Due to possible factors such as the flexibility of the seating arrangements, the tasks given, the clarity of your instructions, or even the class size, improper execution of this interaction pattern can lead to situation where students veer off task and result in an unsuccessful completion of the activity. To prevent this situation, consider implementing the following three strategies:

• Actively monitor your students by moving around the class to make observations of the language being produced.

• Set up the activity so that students take it in turns speaking or assign each group member a specific role such as leader or secretary.

• Set a time limit to keep students focused on the assigned task.

More importantly, pay close attention to the dynamics of your classroom as this is also a significant feature to consider before grouping students together. Try to be more observant or aware of how your students interact with one another. If there are situations where students do not get along, or if you notice a student who is uncomfortable consider switching up the groups to avoid any confrontational issues during activities.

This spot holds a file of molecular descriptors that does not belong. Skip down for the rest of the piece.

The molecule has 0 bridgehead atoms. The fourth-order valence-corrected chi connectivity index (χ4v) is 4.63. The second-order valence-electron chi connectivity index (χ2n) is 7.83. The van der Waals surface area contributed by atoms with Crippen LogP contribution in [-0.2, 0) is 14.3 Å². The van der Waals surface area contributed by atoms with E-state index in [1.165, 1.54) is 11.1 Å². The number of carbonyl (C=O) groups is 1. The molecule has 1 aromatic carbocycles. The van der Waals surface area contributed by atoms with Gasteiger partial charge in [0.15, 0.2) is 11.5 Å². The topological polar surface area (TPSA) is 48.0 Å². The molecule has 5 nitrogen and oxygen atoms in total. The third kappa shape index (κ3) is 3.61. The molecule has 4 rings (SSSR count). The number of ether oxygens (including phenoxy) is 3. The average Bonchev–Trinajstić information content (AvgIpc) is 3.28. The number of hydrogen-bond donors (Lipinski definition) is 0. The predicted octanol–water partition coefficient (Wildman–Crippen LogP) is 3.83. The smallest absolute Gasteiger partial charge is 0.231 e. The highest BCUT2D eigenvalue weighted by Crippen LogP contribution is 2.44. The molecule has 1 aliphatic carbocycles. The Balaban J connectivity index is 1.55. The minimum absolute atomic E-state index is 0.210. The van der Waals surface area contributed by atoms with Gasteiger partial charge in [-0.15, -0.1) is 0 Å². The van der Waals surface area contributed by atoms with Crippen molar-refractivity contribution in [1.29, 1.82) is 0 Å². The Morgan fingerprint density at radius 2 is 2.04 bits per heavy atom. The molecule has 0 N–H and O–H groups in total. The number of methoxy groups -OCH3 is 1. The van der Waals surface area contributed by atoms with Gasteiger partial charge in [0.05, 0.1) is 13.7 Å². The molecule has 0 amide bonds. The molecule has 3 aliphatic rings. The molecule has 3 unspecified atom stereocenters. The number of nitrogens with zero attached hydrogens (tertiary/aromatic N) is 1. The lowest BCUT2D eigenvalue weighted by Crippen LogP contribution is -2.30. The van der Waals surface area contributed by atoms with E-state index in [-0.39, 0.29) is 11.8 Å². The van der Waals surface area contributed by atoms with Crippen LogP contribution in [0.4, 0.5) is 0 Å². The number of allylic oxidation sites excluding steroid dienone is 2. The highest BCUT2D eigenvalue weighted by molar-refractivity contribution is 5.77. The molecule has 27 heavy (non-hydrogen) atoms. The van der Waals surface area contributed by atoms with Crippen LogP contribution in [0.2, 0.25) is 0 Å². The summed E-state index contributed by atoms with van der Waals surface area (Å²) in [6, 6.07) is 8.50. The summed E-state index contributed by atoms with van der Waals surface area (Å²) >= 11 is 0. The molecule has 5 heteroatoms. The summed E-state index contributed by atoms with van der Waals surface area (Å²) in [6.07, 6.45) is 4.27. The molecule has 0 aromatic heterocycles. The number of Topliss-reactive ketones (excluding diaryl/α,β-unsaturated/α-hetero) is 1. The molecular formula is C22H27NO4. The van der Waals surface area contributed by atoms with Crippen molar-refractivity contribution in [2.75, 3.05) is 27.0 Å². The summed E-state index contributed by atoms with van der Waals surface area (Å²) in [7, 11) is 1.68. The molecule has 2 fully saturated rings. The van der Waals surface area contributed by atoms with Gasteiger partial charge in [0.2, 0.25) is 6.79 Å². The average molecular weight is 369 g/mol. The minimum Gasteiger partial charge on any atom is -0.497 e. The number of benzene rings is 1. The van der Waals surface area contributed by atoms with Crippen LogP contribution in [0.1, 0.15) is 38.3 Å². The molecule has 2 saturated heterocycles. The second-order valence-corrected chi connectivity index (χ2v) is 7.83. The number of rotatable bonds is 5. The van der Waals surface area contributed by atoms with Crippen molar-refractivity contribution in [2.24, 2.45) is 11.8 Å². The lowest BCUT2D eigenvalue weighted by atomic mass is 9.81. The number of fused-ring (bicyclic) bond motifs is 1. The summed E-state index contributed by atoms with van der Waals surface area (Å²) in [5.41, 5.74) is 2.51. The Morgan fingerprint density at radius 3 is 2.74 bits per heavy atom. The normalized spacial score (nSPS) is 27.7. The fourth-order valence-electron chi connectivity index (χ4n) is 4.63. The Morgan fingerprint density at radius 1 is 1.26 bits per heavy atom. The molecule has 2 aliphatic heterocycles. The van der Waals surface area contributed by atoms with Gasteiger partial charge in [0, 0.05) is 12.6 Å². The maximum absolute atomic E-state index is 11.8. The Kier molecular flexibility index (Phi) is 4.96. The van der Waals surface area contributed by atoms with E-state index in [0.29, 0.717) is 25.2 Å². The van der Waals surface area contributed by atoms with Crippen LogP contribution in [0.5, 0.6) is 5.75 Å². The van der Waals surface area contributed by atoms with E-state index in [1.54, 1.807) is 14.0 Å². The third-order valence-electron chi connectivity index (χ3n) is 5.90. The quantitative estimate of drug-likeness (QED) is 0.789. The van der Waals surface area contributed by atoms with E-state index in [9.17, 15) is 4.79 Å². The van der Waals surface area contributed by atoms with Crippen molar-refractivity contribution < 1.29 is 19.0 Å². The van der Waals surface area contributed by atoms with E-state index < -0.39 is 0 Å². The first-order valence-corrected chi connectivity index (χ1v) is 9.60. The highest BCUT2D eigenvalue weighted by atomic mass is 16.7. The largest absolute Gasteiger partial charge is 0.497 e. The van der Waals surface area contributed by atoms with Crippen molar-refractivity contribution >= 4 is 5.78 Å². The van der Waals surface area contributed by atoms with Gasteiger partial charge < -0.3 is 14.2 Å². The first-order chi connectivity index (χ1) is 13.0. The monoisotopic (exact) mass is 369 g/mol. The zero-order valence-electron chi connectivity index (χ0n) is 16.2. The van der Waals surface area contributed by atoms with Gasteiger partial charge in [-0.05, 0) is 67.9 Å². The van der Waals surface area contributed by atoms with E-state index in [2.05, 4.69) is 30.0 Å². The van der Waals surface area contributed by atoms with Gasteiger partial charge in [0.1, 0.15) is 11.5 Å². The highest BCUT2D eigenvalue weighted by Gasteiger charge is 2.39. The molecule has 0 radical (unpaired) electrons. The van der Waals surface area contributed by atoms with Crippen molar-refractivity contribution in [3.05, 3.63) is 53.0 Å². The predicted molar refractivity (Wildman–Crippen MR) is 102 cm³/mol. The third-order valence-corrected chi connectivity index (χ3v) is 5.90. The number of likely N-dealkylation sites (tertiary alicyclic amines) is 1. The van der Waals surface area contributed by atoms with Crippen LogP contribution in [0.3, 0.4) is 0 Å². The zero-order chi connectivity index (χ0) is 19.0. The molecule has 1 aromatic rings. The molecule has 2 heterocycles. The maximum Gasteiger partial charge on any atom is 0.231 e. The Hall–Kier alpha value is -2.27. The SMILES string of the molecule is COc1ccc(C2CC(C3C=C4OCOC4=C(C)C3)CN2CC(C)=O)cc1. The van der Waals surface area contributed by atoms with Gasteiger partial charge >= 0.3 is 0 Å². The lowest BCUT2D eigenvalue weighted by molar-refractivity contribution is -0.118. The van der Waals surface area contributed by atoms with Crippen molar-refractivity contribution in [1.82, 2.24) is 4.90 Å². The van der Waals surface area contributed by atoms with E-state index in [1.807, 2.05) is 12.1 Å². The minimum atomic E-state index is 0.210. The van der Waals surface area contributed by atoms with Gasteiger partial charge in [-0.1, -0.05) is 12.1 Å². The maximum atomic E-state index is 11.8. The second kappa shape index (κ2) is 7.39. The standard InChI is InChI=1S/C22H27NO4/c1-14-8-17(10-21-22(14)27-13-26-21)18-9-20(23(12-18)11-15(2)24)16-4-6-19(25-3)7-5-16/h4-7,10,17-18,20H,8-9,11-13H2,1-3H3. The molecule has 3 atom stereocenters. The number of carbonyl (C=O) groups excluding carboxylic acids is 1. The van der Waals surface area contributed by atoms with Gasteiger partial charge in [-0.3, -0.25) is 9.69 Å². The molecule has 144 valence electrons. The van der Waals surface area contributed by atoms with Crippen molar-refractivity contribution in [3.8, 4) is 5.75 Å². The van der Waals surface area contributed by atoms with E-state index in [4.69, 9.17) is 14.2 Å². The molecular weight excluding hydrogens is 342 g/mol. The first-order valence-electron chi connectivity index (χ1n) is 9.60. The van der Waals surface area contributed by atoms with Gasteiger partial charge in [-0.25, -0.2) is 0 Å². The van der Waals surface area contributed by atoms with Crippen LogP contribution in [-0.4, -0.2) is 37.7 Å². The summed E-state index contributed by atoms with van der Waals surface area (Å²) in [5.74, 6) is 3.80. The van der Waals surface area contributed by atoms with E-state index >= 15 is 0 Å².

Despite some potential shortcomings, facilitating these kinds of activities is rewarding for both students and teachers alike.

Close-ended teacher questioning

Many teachers gravitate toward close-ended questioning especially in contexts where classrooms are more traditional or teacher-centered. Close-ended questions are questions in which the answer can only come from a limited number of options. For example, questions that require an answer to who, what, where, or when. As a result, teachers can control the language that students use. Some examples of close-ended questions are yes/no questions or questions used for concept checking such as after giving instructions or explaining a key language point. This type of questioning is helpful when it comes to checking if students are paying attention. It is also useful for classroom management, especially when it comes to reorienting students’ attention or having to deal with challenging students.

With this type of question, the interaction pattern is mostly top down between the teacher and the students. Studies have also shown that with this type of questioning, students take a more passive role. Thus, it is the teacher’s responsibility to be wary of how often this type of questioning is implemented. Consider, for example, noting which students are always answering the questions, encouraging shyer students to participate, and increasing the wait time after each question to ensure all students have an opportunity to answer.

Open-ended teacher questioning